Scheduling a consultation is quick and easy, and you'll be so glad you did it.

Memphis summer tips for decorating baby's nursery

If you’re pregnant in Memphis this summer, it can be hard to find the motivation to pry yourself from the air conditioning to do anything else besides hit the pool. While you’re poolside with your (virgin, of course) drink in your hand, you might be dreaming of what you want your baby’s nursery to look like. What IS the best way to decorate a nursery, anyway?  Pinterest is chock full of time-consuming ideas, but who has time and energy for that when it’s 100+ degrees outside? Before you invest, take a look at the things you already have. swimming-pool-1211573_1280

You know your grandmother’s old dresser that you aren’t sure what to do with? It’s beautiful, not too high, and has a lot of storage space. If it’s sitting unused in your attic, a weekend and a few coats of chalk paint can turn your forgotten antique into a meaningful way to incorporate your loved ones into your little one’s nursery. The best part? While the paint dries, grab your beach towel and take a dip in the refreshing pool water! Once it’s dry, you can use items you’ve probably already received to turn that dresser into changing table extraordinaire, with space for all of baby’s clothes, diapers, and other essentials.

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A nursery that tells your story

Speaking of grandma and incorporating loved ones into your baby’s nursery, look around for pieces of art or trinkets you may already own that tell a story to your baby. Place them around the room among the adorable decor you already have. Do you or someone in your family collect something? Create a nursery themed around that, and as you sit and nurse your baby in the rocking chair that’s been in your family for generations, you can bond with your baby by creating a tradition of sharing stories. Stories about your family that bring fond memories, bring you closer together, and connect past and present.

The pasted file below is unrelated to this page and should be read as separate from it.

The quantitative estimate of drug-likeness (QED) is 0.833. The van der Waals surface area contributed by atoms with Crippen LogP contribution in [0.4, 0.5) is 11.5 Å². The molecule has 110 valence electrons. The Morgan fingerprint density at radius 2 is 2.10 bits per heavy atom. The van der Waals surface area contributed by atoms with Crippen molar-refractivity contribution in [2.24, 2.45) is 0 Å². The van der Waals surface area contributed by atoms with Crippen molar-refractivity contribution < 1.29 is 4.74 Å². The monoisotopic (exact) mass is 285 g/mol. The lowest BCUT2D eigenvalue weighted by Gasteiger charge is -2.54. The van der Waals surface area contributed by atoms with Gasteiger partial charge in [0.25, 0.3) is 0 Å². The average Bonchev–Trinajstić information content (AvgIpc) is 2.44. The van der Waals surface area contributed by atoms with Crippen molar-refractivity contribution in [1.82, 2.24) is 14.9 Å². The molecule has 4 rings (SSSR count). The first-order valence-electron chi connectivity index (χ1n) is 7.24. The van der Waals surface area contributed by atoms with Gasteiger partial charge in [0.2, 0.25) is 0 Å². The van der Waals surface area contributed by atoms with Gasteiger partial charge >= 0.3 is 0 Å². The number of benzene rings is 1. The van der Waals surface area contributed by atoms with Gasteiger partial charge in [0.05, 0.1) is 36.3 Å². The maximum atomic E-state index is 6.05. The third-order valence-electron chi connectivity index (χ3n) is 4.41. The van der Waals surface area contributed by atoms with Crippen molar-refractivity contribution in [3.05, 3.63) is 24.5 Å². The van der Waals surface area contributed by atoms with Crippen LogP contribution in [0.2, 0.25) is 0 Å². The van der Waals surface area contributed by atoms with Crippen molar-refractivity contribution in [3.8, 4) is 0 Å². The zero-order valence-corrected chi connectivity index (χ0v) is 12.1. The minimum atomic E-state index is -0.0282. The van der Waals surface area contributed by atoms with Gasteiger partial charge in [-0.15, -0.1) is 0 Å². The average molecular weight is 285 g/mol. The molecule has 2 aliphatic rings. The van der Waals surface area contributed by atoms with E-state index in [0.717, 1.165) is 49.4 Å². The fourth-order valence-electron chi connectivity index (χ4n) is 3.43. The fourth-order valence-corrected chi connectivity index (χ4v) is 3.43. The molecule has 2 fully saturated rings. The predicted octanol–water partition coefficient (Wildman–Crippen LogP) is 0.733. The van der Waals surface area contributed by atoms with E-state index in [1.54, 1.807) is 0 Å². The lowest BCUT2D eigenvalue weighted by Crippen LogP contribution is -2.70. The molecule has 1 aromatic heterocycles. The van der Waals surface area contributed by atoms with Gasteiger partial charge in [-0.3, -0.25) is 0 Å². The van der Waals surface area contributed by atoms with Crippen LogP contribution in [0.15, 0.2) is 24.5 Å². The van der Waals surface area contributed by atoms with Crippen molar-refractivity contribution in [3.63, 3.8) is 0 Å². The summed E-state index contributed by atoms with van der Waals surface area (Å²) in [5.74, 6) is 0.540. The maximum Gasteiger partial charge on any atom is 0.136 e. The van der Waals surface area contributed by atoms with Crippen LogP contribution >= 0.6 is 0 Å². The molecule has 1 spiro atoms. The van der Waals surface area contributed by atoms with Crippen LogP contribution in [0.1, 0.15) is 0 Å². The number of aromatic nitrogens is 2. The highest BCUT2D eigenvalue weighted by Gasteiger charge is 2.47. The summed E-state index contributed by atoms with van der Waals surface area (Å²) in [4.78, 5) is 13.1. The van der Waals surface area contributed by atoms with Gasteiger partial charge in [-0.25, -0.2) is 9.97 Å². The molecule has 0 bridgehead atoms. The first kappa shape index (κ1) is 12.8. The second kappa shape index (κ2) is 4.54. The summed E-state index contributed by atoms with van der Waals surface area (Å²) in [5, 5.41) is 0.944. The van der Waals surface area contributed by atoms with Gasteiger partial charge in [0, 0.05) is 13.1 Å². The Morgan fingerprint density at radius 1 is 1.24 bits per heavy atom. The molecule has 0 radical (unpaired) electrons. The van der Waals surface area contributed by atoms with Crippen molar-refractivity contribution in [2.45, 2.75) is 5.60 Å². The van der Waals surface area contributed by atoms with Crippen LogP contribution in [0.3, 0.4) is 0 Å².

Consider utilizing collections that are meaningful to your family in your nursery decor.

 

There are so many options out there for nursery decorations, but let’s keep it real: your baby isn’t going to remember it! Create a space for yourself that feeds your soul, is true to you, and tells your baby a story that will be woven into the fabric of their childhood. That’s where memories are created. And if you happen to find some cute baskets at Target that match...

Beach vacation with baby: Top 5 Tips

Are you planning a beach vacation with baby this summer? This year's trip to Destin, Gulf Shores, Pensacola, 30A, or your beach of choice might be different than before kids, but don't let that deter you from having a great time with your baby! Here are our Memphis doula Top 5 Tips for a beach vacation with baby:

Baby Beach Vacation Tip #1: The Magical Pop-Up Tent

If you're taking a beach vacation with baby, you might ask yourself questions like:

"What are we going to do for shade?" "What if baby is tired and needs a nap?" "What if we need some privacy or a quiet place to nurse?"

beach vacation with baby tent

Enter the magical pop-up tent. A small two-person adult tent is inexpensive, portable, requires almost no setup, and takes care of several logistical problems you might have. If the sand isn't allowing you to stake your tent, bury it around the edges a bit and it'll hold up better than an umbrella or gazebo on a windy beach day. If your baby is tired and needs to take a nap, there won't be anywhere 100% sand-free, but the tent provides a safe place for a snooze. If you need to change a diaper, your clothes, or need privacy for any reason, you're all set. Don't feel like baring all when breastfeeding on the beach? No worries- slip into your tent for a nurse and a cuddle.